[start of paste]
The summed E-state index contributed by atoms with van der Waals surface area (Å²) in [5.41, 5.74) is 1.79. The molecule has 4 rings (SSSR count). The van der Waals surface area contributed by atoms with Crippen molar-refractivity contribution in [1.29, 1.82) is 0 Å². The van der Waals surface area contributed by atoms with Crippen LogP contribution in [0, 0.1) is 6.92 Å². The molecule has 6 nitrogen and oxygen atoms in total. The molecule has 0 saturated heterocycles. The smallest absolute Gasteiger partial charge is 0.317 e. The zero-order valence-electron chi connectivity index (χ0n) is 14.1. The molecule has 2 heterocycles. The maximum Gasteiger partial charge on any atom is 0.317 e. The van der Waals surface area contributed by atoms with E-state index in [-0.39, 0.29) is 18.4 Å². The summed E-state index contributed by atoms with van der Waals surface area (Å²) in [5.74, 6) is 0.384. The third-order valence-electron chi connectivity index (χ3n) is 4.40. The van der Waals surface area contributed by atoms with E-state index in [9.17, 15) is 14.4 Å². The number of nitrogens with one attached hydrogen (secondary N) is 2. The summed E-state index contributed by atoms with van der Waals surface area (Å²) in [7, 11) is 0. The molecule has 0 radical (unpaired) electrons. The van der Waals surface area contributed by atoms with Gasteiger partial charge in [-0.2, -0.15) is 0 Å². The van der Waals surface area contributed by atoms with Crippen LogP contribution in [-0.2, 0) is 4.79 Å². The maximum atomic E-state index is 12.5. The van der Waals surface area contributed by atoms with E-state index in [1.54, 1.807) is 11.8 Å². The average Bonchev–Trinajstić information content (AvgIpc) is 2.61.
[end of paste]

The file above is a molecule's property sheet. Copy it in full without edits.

The summed E-state index contributed by atoms with van der Waals surface area (Å²) in [5.41, 5.74) is 1.79. The molecule has 4 rings (SSSR count). The van der Waals surface area contributed by atoms with Crippen molar-refractivity contribution in [1.29, 1.82) is 0 Å². The van der Waals surface area contributed by atoms with Crippen LogP contribution in [0, 0.1) is 6.92 Å². The molecule has 6 nitrogen and oxygen atoms in total. The molecule has 0 saturated heterocycles. The smallest absolute Gasteiger partial charge is 0.317 e. The zero-order valence-electron chi connectivity index (χ0n) is 14.1. The molecule has 2 heterocycles. The maximum Gasteiger partial charge on any atom is 0.317 e. The van der Waals surface area contributed by atoms with E-state index in [-0.39, 0.29) is 18.4 Å². The summed E-state index contributed by atoms with van der Waals surface area (Å²) in [5.74, 6) is 0.384. The third-order valence-electron chi connectivity index (χ3n) is 4.40. The van der Waals surface area contributed by atoms with E-state index in [9.17, 15) is 14.4 Å². The number of nitrogens with one attached hydrogen (secondary N) is 2. The summed E-state index contributed by atoms with van der Waals surface area (Å²) in [7, 11) is 0. The molecule has 0 radical (unpaired) electrons. The van der Waals surface area contributed by atoms with Gasteiger partial charge in [-0.2, -0.15) is 0 Å². The van der Waals surface area contributed by atoms with Crippen LogP contribution in [-0.2, 0) is 4.79 Å². The maximum atomic E-state index is 12.5. The van der Waals surface area contributed by atoms with E-state index in [1.54, 1.807) is 11.8 Å². The average Bonchev–Trinajstić information content (AvgIpc) is 2.61.